What I Liked About This Book:
  • First and foremost, his emphasis on knowing your target market - your reader - Of course this is my favorite part! After all, this is what I stress all. the. time. in my Monday Marketing series. You must know everything you possibly can about your reader so you know where to reach them and the best message that grabs them and makes a connection. You must know how much they'll spend on a book by an author they don't know as well as how much they'll pay for an author they do know and love. You must know where they learn about new books and where they buy. Knowing your market is the foundation to effective marketing. Without it, everything else falls down.
Locke takes it a step further - by knowing his readers and what they like about his stories, he writes his next book with that in mind. It's not the same thing as writing for trends or what you think readers, in general, want. This is understanding your specific readers and what they like when it comes to characters, situations, plots, steaminess (for romance), crassness of language, details in blood and gore, etc.
I, personally, have to write the story that I'm given, not what readers tell me should happen because then the story isn't true. But, it's a good idea to know how much gore your readers can stand, if they like details of a scene and poetic language or if they want the down-and-dirty, nitty-gritty action. Because if you turn them off with a single scene in one book, you might have lost an otherwise lifetime fan.
No, you can't please them all all of the time. You have to write your story. However, if the difference is something that doesn't matter to you but does matter to your readers, then make your readers happy!
  • His views on self-marketing vs. traditional marketing - Locke made some excellent points about why this is a good time to go indie, but what I really liked were his ideas on why today's publishing and book world calls for new means of marketing. Although he emphasizes the need for self-pubbed authors to fight their own fight - and not their opponents' way - this can all be used even by the traditionally published author, especially those given little attention and marketing dollars (at least 90%!) by their publishers. It's a new game now. Why should any of us be playing by the old rules?
  • Usable marketing techniques that make sense - Locke gives you a straightforward plan that worked for him and can be easily followed to work for pretty much any writer who gives it the time and effort it needs. Which, really, isn't overwhelming and no more (and possibly less) than what most authors do right now. It's a proven system. At least for one author. Only time will tell if it works for everyone who uses it.

What I Didn't Like About This Book:
  • His underestimation of what worked in his favor - I strongly believe Locke underestimates many other factors that led him to success besides the system he shares in this book. The number of books he had out at the time he started his plan, pricing, timing and some luck all go into it, too. I can say this because I've pretty much have been using a similar plan, although there are a couple areas where I can improve. Maybe those are the areas that would make all the difference in the world, but I don't think so. Because my sales have really been great in the last few months - hundreds of books a day and thousands a month. That's nothing compared to Locke or many other indies out there. BUT, I only have 2 books out!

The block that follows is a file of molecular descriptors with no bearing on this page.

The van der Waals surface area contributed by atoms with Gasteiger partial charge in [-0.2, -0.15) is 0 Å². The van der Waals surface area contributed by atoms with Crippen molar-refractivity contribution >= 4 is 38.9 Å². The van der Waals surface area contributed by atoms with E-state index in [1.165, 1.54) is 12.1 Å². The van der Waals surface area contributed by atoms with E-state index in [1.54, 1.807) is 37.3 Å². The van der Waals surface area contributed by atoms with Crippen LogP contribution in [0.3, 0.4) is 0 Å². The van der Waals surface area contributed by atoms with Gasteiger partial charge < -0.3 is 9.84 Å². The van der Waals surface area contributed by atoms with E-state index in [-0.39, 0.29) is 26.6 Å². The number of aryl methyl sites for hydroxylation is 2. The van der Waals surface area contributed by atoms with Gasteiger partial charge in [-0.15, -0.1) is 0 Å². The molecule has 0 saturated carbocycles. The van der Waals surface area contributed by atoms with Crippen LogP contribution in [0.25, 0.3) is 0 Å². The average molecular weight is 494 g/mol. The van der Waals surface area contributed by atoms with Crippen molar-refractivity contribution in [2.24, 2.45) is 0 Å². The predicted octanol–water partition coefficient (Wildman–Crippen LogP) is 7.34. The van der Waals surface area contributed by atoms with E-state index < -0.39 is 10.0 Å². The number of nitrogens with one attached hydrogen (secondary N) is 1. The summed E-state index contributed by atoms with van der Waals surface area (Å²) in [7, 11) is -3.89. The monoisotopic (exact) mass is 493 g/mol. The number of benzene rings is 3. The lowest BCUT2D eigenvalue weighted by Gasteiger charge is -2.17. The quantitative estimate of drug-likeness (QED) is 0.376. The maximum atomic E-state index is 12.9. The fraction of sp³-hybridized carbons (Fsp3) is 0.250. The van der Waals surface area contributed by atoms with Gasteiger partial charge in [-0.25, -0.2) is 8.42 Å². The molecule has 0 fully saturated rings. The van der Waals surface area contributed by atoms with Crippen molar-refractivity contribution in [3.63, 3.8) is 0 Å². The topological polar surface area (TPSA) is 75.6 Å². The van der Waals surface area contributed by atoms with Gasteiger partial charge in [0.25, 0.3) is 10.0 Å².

Locke does recommend having at least 4 out to expect incredible results and I really think that's a big part of the secret - probably THE biggest part. If you look at the few indies who are highly successful - Amanda Hocking, John Locke, Michael Sullivan, etc. - they have 6, 7, 8 books out before sales really take off. If a reader really likes your book, they're going to read the next one (whether or not it's a series) and they'll keep doing so until they read something they don't like so much and lose their love or they run out of books. Momentum is built. But it also slides when they run out of books and it slides a lot faster the sooner they run out.
  • Style/structure of the book - This is probably just a personal annoyance to me because I'm so familiar with copywriting techniques. You know those junk letters you receive in the mail that really suck you in because everything sounds so good? They're usually for some kind of magazine or other information service that will make you wealthy, healthy or more knowledgeable about whatever subject it is (from investing to traveling to parenting). I've taken courses on how to write those. I know the techniques used that make direct mail so successful. And I believe Locke does, too (notice that he's an investor and how the topics of these letters are often investing...). This book reads like those letters. The only difference is that he actually provides his plan in the book and isn't trying to sell you anything additional. At least, not yet. Did I mention the man is an astute businessman? I'm sure he'll recognize other business opportunities available here and make the right business decision about them.

There is a lot more I could say about this book, but this post is already so long. I had to keep my likes and dislikes to a minimum. What it really comes down to is this:

Recommendation: Yes, I'd recommend this book not only to those who are indie or are considering self-publishing, but to all authors. Especially those with no or very little marketing knowledge. Locke provides a good system to use. Unless you already have at least 4 titles to publish, just go into it with reasonable expectations. Even if you follow his plan to a T, you might not sell 1 million ebooks. You might sell more, you might sell less. But either way, I think you'll be satisfied with the results.